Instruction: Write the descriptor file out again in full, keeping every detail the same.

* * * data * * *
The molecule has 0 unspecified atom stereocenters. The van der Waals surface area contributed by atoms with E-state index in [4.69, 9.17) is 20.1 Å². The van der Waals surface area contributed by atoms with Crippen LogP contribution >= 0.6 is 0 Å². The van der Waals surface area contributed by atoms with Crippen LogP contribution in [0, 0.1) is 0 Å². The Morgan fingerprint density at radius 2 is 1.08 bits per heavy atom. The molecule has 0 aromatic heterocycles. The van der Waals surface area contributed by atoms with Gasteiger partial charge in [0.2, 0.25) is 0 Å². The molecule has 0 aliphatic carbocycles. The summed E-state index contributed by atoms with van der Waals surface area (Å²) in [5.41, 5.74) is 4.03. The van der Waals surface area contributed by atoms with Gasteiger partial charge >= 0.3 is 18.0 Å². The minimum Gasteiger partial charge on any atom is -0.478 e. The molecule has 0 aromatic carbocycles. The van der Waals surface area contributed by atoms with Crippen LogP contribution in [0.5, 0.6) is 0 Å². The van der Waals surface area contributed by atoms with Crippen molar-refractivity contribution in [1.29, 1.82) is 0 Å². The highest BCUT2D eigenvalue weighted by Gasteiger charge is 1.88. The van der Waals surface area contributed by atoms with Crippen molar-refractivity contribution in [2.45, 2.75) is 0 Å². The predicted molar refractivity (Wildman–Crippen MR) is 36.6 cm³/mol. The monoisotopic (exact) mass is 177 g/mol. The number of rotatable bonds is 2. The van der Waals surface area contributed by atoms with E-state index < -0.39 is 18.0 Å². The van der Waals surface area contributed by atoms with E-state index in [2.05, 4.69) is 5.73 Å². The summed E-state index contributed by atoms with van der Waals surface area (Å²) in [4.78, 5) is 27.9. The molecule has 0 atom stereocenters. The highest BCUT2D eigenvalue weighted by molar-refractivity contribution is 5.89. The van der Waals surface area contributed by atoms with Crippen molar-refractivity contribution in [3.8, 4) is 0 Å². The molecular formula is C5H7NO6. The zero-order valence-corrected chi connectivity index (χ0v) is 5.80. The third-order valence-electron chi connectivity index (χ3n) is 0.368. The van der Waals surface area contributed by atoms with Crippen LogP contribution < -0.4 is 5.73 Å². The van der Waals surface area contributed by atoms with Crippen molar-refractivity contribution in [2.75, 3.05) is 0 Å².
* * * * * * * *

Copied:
The molecule has 0 unspecified atom stereocenters. The van der Waals surface area contributed by atoms with E-state index in [4.69, 9.17) is 20.1 Å². The van der Waals surface area contributed by atoms with Crippen LogP contribution >= 0.6 is 0 Å². The van der Waals surface area contributed by atoms with Crippen LogP contribution in [0, 0.1) is 0 Å². The Morgan fingerprint density at radius 2 is 1.08 bits per heavy atom. The molecule has 0 aromatic heterocycles. The van der Waals surface area contributed by atoms with Gasteiger partial charge in [0.2, 0.25) is 0 Å². The molecule has 0 aliphatic carbocycles. The summed E-state index contributed by atoms with van der Waals surface area (Å²) in [5.41, 5.74) is 4.03. The van der Waals surface area contributed by atoms with Gasteiger partial charge >= 0.3 is 18.0 Å². The minimum Gasteiger partial charge on any atom is -0.478 e. The molecule has 0 aromatic carbocycles. The van der Waals surface area contributed by atoms with Crippen LogP contribution in [0.5, 0.6) is 0 Å². The van der Waals surface area contributed by atoms with Crippen molar-refractivity contribution in [1.29, 1.82) is 0 Å². The highest BCUT2D eigenvalue weighted by Gasteiger charge is 1.88. The van der Waals surface area contributed by atoms with Crippen molar-refractivity contribution in [2.45, 2.75) is 0 Å². The predicted molar refractivity (Wildman–Crippen MR) is 36.6 cm³/mol. The monoisotopic (exact) mass is 177 g/mol. The number of rotatable bonds is 2. The van der Waals surface area contributed by atoms with E-state index < -0.39 is 18.0 Å². The van der Waals surface area contributed by atoms with E-state index in [2.05, 4.69) is 5.73 Å². The summed E-state index contributed by atoms with van der Waals surface area (Å²) in [4.78, 5) is 27.9. The molecule has 0 atom stereocenters. The highest BCUT2D eigenvalue weighted by molar-refractivity contribution is 5.89. The van der Waals surface area contributed by atoms with Crippen molar-refractivity contribution in [3.8, 4) is 0 Å². The molecular formula is C5H7NO6. The zero-order valence-corrected chi connectivity index (χ0v) is 5.80. The third-order valence-electron chi connectivity index (χ3n) is 0.368. The van der Waals surface area contributed by atoms with Crippen LogP contribution < -0.4 is 5.73 Å². The van der Waals surface area contributed by atoms with Crippen molar-refractivity contribution in [2.75, 3.05) is 0 Å².